The coalition government promised to dismantle quangos and give more responsibility to local people.  A great concept but unless government ministers change their mindset from prehistoric to 21st century, these changes will not happen in an open and transparent way. 


Take the current Review of National Parks Governance Arrangements as an example.  National Park Authorities' members are unelected – and always have been.  This review could be the first opportunity for residents, businesses and visitors of National Parks to give their views, comments and ideas on the best way forward – after all; they know what is best value for money in their communities more than anyone else, and furthermore, they should not be denied the opportunity to directly elect these members.


Defra’s Minister for Natural Environment and Fisheries, Richard Benyon, met with the chairs and CEOs of English National Parks on 7 September “to discuss the remit for the governance review, current methods of community engagement and options for greater local accountability”.  Defra will “launch a consultation document for the public to comment on options for streamlining the current governance arrangements and possible changes to a national park authority’s responsibilities.  The outcome of the consultation will be announced in the spring”.  Richard Benyon also states that he has “encouraged” national parks to ensure that opportunities for local consultation processes are fully utilised.  One National Park Authority Chairman states “he [The Minister] made it clear that he intended to launch a consultation early in November on governance and engagement – with the NPAs facilitating the consultation process itself”.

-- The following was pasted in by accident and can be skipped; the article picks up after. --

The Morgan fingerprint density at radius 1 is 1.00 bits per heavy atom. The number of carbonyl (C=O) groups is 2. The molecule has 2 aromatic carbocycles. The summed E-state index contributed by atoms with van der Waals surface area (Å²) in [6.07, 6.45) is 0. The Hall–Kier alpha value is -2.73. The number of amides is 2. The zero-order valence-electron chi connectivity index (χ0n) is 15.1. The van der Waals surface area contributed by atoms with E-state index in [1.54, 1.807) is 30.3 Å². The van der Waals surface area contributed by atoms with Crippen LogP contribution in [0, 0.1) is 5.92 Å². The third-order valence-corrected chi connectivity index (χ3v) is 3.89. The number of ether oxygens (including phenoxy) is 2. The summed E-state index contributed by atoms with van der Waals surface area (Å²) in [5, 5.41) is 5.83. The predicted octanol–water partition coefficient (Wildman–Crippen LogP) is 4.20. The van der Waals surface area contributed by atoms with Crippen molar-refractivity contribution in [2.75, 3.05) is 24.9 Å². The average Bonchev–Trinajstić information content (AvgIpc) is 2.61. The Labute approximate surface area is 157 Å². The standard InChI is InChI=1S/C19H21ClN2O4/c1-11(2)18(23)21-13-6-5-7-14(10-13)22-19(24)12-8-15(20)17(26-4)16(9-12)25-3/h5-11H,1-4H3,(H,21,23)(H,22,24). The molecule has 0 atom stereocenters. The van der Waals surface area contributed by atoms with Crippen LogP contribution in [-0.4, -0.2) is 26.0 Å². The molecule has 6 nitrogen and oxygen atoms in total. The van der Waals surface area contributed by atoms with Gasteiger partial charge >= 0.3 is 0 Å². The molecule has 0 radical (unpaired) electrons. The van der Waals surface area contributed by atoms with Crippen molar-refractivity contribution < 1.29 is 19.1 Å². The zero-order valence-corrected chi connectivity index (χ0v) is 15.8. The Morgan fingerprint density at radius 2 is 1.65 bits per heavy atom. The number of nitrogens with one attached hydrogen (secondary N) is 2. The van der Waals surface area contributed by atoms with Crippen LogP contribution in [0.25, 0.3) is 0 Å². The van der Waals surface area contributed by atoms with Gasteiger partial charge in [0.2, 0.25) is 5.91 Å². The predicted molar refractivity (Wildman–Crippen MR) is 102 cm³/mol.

It is clear that these options will be put forward to Defra by the National park authorities (which traditionally have a democratic deficit) before the general public are asked to comment on a “consultation document”.  National Park residents know from past experience that NPAs will only consult the public up to the point of legal requirement.  This is just short of a whitewash and will do nothing to protect the socio-economic well being of rural communities if these authorities are only interested in self-preservation.   It is fundamentally not good enough for Defra to sit on the fence and merely encourage national parks to consult with residents.  For “Big Society” to grow healthily, Defra should show a willingness to embrace it, whatever the outcome.


If other government departments use these tactics when it comes to reviewing their own quangos, it may only reveal the shallowness of this coalition’s “Programme for Government” and that after all the hype and spin, you cannot change a dinosaur into a 21st century ‘power to the people’ machine without firstly changing the mindsets of civil servants.


(A personal view from Sue Baillie

30 Sept 2010)